Rafael Nadal Outlasts Del Potro In Wimbledon Epic - UBITENNIS
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Rafael Nadal Outlasts Del Potro In Wimbledon Epic

Rafael Nadal battled hard and produced his best tennis to beat Juan Martin Del Potro in a remarkable five-set clash on Centre Court.

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Rafael Nadal edged out Juan Martin Del Potro 7-5 6-7(7) 4-6 6-4 6-4 in an amazing Centre Court encounter that lasted almost five hours.

 

The win earns the Spaniard, 32, a place in the last four at Wimbledon for the first time since 2011. He will now take on Novak Djokovic in the second semi-final on Friday.

The first set was very tight, but Nadal did most things a little bit better than Del Potro and in the end that made the difference.

He served superbly and won 24 of the 32 points played on his serve. This meant that the Argentine never had a chance to break and only got to deuce once when he was returning.

By contrast, the Spaniard successfully attacked Del Potro’s second serve and won 42% of the points against it.

This pressure enabled Nadal to earn two break points in game eight. But the Argentine saved one by outlasting the Spaniard in an excellent rally and the other with a superb cross-court forehand that the World No.1 was unable to return.

However, Nadal gained two more break points in game twelve. And this time he took the second of them when Del Potro hit a backhand into the net.

Del Potro gains the upper hand

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The second set was even closer as neither player gave an inch in the first eight games. Both the Argentine and the Spaniard served superbly and held with ease to make it 4-4.

Then Del Potro made his move. He put Nadal under pressure and the World No.1 made four uncharacteristic forehand errors to drop his serve for the first time in the match.

Unfortunately for the World No.4, he failed to serve it out. He double-faulted to gift the Spaniard a break-back point and Nadal seized his moment with a forehand winner down the line.

Both players held to force a tie-break, and the World No.1 looked set to win it when he earned an early mini-break. He came up with a brilliant backhand return that Del Potro had to stretch for, and the Argentine hit a forehand just long to go 2-1 down.

Nadal’s advantage soon became 6-5, and he had the chance to serve for the point he needed to go two sets up. Remarkably, he double-faulted, and three points later Del Potro crunched a forehand winner to level the match.

The pattern of serving dominance continued in the third set. Despite some entertaining rallies, neither player faced a break point until the tenth game.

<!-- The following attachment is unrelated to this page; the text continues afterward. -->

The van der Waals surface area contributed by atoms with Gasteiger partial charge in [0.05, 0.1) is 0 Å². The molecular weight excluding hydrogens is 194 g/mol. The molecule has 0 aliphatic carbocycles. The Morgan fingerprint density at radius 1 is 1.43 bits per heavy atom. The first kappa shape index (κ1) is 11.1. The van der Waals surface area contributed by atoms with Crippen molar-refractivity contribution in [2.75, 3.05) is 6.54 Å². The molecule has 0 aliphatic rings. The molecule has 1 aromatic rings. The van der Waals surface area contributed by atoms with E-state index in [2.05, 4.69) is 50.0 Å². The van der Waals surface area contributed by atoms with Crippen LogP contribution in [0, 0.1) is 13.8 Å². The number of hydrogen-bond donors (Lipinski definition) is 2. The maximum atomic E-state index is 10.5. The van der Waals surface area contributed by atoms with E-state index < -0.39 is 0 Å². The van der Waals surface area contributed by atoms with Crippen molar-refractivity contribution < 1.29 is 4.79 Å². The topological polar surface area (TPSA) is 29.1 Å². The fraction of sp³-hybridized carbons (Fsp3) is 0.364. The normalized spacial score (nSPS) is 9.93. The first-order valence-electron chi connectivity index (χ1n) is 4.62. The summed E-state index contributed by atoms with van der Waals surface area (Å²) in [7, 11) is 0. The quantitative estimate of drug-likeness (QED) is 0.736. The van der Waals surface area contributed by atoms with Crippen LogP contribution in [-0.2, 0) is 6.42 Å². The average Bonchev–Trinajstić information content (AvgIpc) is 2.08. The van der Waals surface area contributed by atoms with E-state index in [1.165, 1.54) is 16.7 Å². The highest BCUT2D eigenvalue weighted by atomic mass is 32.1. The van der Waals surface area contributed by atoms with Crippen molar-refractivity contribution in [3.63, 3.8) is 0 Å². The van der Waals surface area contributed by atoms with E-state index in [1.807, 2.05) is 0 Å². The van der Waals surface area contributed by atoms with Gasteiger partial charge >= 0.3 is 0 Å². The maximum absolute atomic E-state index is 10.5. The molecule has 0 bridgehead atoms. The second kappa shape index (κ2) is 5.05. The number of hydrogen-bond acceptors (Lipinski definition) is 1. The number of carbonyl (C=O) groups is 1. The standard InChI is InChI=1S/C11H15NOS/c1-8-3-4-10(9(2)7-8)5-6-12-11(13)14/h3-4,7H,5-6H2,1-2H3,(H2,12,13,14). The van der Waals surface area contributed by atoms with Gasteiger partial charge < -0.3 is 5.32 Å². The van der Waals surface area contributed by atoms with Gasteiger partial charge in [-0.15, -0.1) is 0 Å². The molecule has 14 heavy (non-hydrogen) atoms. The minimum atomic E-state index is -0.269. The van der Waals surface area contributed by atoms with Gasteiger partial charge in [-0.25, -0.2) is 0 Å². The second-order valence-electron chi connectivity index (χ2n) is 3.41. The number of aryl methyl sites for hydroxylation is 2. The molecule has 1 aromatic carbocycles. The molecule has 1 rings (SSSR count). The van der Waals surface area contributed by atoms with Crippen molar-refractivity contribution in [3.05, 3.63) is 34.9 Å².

Then the Spaniard faltered. He made three errors to hand the Argentine three set points. But Del Potro only needed one of them. He slammed a forehand winner down the line to go two sets to one up.

Nadal roars back

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However, Nadal is not a 17-time Grand Slam champion for nothing. He drew on all his qualities and all his experience to play a near-perfect fourth set.

The Spaniard held twice with ease and then broke to Del Potro to love in the fifth game. He almost broke the Argentine again in game nine, but the World No.4 saved two break points to keep the set alive.

It did not stay that way for long, as Nadal served out the set with ease. During it, he had won 20 out of 26 points on serve, hit 13 winners and made just three unforced errors.

Del Potro faced a difficult time on serve early in the decider. He survived a nine-minute game to establish a 2-1 lead as the Spaniard tried everything to break.

The Argentine then took Nadal to deuce but he could not force break point as the World No.1 held firm. And Del Potro’s own serve was soon under pressure again.

The Spaniard strained every sinew to hammer huge groundstrokes into every part of the court. He was rewarded with two break points.

Perhaps Nadal tried a little too hard to win the first one. Del Potro hit a cross-court short-angle forehand and the Spaniard returned it. He then tried to turn quickly to reach the next ball and fell backwards onto the grass.

The World No.1 briefly looked annoyed, but shrugged it off to slam a cross-court backhand winner past the Argentine and seal a vital break.

Nadal’s advantage almost vanished in the next game, but he dug in to save two break points and open up a 4-2 lead.

Del Potro fights but Nadal holds on

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Del Potro refused to give in. He hit a brilliant forehand on the run to earn a break point in game eight, and then almost managed to a get a backhand volley over the net at full stretch.

It developed into an epic game that lasted nearly 15 minutes. The Argentine gained two more break points but the Spaniard battled hard and saved them both before whipping in a forehand winner to make it 5-3.

After 292 extraordinary minutes on court, Nadal clinched victory with a backhand volley into the open court as Del Potro slipped again.

The Spaniard then showed his class after a brief celebration. He went over and hugged the Argentine as both players realised what an incredible match they had just shared.